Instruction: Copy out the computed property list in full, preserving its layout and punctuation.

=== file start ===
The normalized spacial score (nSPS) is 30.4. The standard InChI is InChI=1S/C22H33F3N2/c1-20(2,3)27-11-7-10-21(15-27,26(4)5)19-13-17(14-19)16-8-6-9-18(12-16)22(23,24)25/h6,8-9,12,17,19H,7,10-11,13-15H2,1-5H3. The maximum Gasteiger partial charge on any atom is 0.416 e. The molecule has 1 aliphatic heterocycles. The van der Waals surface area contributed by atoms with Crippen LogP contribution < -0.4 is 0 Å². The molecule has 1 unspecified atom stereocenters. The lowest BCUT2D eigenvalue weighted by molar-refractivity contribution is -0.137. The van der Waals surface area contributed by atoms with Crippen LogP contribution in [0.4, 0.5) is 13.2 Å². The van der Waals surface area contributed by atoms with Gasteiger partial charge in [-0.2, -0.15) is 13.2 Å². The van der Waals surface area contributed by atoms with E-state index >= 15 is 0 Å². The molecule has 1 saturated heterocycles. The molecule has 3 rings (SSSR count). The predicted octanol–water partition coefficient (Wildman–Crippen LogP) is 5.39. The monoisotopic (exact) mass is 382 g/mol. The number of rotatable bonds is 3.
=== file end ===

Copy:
The normalized spacial score (nSPS) is 30.4. The standard InChI is InChI=1S/C22H33F3N2/c1-20(2,3)27-11-7-10-21(15-27,26(4)5)19-13-17(14-19)16-8-6-9-18(12-16)22(23,24)25/h6,8-9,12,17,19H,7,10-11,13-15H2,1-5H3. The maximum Gasteiger partial charge on any atom is 0.416 e. The molecule has 1 aliphatic heterocycles. The van der Waals surface area contributed by atoms with Crippen LogP contribution < -0.4 is 0 Å². The molecule has 1 unspecified atom stereocenters. The lowest BCUT2D eigenvalue weighted by molar-refractivity contribution is -0.137. The van der Waals surface area contributed by atoms with Crippen LogP contribution in [0.4, 0.5) is 13.2 Å². The van der Waals surface area contributed by atoms with Gasteiger partial charge in [-0.2, -0.15) is 13.2 Å². The van der Waals surface area contributed by atoms with E-state index >= 15 is 0 Å². The molecule has 1 saturated heterocycles. The molecule has 3 rings (SSSR count). The predicted octanol–water partition coefficient (Wildman–Crippen LogP) is 5.39. The monoisotopic (exact) mass is 382 g/mol. The number of rotatable bonds is 3.